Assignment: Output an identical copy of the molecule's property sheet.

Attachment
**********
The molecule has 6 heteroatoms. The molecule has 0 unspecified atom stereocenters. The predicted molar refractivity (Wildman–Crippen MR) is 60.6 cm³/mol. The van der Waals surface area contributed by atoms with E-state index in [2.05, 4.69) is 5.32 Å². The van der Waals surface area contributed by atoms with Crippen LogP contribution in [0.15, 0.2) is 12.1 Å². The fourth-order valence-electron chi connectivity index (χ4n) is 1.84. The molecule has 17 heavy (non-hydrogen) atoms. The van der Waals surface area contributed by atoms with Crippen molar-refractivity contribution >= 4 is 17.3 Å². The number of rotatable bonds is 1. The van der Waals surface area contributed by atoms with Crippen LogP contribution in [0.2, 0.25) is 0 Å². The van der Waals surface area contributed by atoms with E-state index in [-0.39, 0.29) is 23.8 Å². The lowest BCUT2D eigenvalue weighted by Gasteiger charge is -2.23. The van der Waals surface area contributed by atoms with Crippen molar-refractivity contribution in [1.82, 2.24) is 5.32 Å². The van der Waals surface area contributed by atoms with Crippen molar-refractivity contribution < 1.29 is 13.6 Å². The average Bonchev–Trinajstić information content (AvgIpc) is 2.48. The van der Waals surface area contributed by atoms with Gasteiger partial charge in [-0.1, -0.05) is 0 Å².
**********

The molecule has 6 heteroatoms. The molecule has 0 unspecified atom stereocenters. The predicted molar refractivity (Wildman–Crippen MR) is 60.6 cm³/mol. The van der Waals surface area contributed by atoms with E-state index in [2.05, 4.69) is 5.32 Å². The van der Waals surface area contributed by atoms with Crippen LogP contribution in [0.15, 0.2) is 12.1 Å². The fourth-order valence-electron chi connectivity index (χ4n) is 1.84. The molecule has 17 heavy (non-hydrogen) atoms. The van der Waals surface area contributed by atoms with Crippen molar-refractivity contribution >= 4 is 17.3 Å². The number of rotatable bonds is 1. The van der Waals surface area contributed by atoms with Crippen LogP contribution in [0.2, 0.25) is 0 Å². The van der Waals surface area contributed by atoms with E-state index in [-0.39, 0.29) is 23.8 Å². The lowest BCUT2D eigenvalue weighted by Gasteiger charge is -2.23. The van der Waals surface area contributed by atoms with Crippen molar-refractivity contribution in [1.82, 2.24) is 5.32 Å². The van der Waals surface area contributed by atoms with Crippen molar-refractivity contribution < 1.29 is 13.6 Å². The average Bonchev–Trinajstić information content (AvgIpc) is 2.48. The van der Waals surface area contributed by atoms with Gasteiger partial charge in [-0.1, -0.05) is 0 Å².